A new HEIGHT of cybercrimes, stalking, stolen identities, cyber-corruption and criminal predators with a keypad

Do you believe your online image, reputation and character are protected? Firewalls broken – hackers hacking – and you are now virtually invaded! Learn from Sue Scheff’s $11M defamation verdict that changed Internet Culture.

Google Bomb (n) or “link bomb”: Internet slang for a certain kind of attempt to raise the ranking of a given page in results from a Google search. (Wikipedia)

Sue Scheff was a regular person who found out in the most evil way what slander awaited her in cyberspace. Scheff’s business, reputation, and identity were stolen, livelihood ruined, her mental health threatened after viral defamatory statements emerged. Scheff was hit with a Google bomb.

Like an epidemic, Google bombs are the latest lethal legal weapon to destroy character and reputations. Our First Lady was hit. No one is immune.  We must be proactive in maintaining our virtual profile.

Still standing and thriving after all she endured both personally and professionally, Scheff now helps others understand the depths of the Internet and what happens when revenge turns to e-venge.

IN THE NEWS: Over 400 newspapers have featured this landmark case. Including a 4-Part LA Times Series, Washington Post, Huffington Post, Wall Street Journal, USA Today, AARP, and many more.  Here are snippets of Scheff’s advice on how to protect your image:

 

  • Wall Street Journal “Until you go through a vengeful attack on your good name, service or business, you have no idea what a Google bomb can do to you.”
  • AARP“Limit the amount of information you provide on the Internet,” she now advises others. “The Internet is not only an educational tool, it can be a lethal weapon,”
  • Washington Post“if you don’t own your own name, someone else will.”
  • Family Circle“Use extreme caution…Whatever you say in the kitchen goes into your kid’s ears and can come out on the computer screen – and go viral!”
  • LA Times – We need very real repercussions for violating a reporter’s privacy in a motel room with a peep camera for mass voyeuristic consumption.”

 LA Times –The malicious stroke of a key has become the equivalent of a cyberbullet.” – Sue Scheff

Order Google Bomb today!

Digital Journal Interviews Sue Scheff on Google Bomb Book

Google is the world’s top search engine used by millions each day. Anyone can be defamed easily, all searchable through Google. Author Sue Scheff talks about the Google Bomb and its impact on our life.
The Internet as a technology for information and quick, inexpensive communication may be fascinating for millions around the globe, but if put to malicious use against someone, it can be a paralyzing weapon.
That is what happened in the case of Sue Scheff, author of Google Bomb (HCI Books, 2009). In her book, co-authored with lawyer John W. Dozier, Sue tells the story of her victimization through serial defamatory attacks on the web that destroyed her professional career and trampled her personal reputation as well as her social life. Just by Googling her name, or that of her organization, countless people could mark her and her organization as evil entities, all because of false, malicious, and unchecked accusations (and even effusive abuse) made against her by someone who failed to use her for her own vested interests.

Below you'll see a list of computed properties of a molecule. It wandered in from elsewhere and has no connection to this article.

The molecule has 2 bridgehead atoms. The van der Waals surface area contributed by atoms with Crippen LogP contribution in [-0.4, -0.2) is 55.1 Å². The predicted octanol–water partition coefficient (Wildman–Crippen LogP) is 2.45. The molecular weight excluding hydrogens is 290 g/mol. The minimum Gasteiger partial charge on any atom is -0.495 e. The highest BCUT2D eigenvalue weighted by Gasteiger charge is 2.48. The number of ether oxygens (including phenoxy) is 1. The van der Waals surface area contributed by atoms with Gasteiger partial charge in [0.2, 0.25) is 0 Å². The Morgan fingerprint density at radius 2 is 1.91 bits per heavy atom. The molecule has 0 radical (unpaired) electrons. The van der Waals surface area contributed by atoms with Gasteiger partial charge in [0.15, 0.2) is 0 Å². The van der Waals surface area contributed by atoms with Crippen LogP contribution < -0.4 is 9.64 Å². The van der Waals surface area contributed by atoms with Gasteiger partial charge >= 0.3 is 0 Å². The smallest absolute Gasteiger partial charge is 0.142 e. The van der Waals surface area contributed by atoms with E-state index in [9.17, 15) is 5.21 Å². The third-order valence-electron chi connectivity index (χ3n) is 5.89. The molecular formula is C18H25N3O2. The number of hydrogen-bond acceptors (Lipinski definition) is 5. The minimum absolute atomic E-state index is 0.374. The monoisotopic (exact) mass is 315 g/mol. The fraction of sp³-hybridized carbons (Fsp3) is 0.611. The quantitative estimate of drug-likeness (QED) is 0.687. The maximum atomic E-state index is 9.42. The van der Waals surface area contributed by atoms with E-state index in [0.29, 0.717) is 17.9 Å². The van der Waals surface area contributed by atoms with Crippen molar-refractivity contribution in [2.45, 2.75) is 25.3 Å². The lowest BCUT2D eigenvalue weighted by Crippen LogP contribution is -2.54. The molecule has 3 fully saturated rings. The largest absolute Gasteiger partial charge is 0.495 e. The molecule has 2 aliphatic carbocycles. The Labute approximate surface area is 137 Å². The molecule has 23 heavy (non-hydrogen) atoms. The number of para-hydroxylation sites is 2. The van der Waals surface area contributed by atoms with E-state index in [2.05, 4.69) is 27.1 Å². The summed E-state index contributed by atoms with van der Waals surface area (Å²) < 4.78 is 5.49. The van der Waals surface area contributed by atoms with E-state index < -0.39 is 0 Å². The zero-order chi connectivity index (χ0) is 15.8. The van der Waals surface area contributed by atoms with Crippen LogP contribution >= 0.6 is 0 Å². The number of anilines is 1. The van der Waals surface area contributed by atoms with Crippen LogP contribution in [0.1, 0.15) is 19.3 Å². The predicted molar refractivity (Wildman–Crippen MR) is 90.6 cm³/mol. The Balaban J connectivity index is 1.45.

In today’s world, Google has become the measure of one’s reputation – hence the term “Google Bomb”. Standing up against the coercion, however, Sue finally won the historical $11.3 million defamation suit against the culprit responsible for her loss. It was very informative talking to Sue for an interview to run in the journal Recovering the Self (Vol. 3, No 1). Following is a slightly abridged version of Sue’s interview.

Read the entire interview here.

Teen Seasonal Employment: Employers Now Asking for Facebook URL – What Does Yours Say?

Please include your Facebook link when applying for a job

At first glance you would think this is a misprint, but after applying online to a health food store, a young college grad student was asked to provide his Facebook link as part of the application process.  Before doing this, he did change his photo, and this is not implying his photo was inappropriate, however really wasn’t what you want a potential employer to view.  It was a silly photo of him and his friends on a Merry-Go-Round, not exactly a first impression you want a future employer to view or misunderstand.

In reality, many employers and college admissions are viewing Facebook pages.  We don’t need The Social Network movie that took the number one spot for two weeks in a row, to remind us of how powerful the Internet has become. 

Just recently, Jessica Bennett, wrote an amazing article for Newsweek – “What The Internet Knows About You.”  If you haven’t read it, now would be a good time, and remember to pass it on to your friends and family.

With each passing day your privacy is becoming slimmer and slimmer.  When it comes to your safety and the safety of your family, you need to take precautions to insure your cybersafety and your virtual resume. What is your Faceboook insurance?

With this information, as the holidays are approaching and many teens will be looking for seasonal help, they may want to take a double-take at their Facebook page.  If you are an adult looking for a job, needless to say, it can’t hurt to re-evaluate what you are posting online.

What may seem humorous to you and your friends, could be offensive to others.  Privacy is a gift, and how much you want to give is up to you.  However give with caution!

Learn more about ways to protect your privacy and protect yourself from identity theft.

Don’t learn the lesson the hard way, “Google Bomb! The Untold Story of the $11.3M Verdict That Changed the Way We Use the Internet,” a story everyone needs to read.

Read more.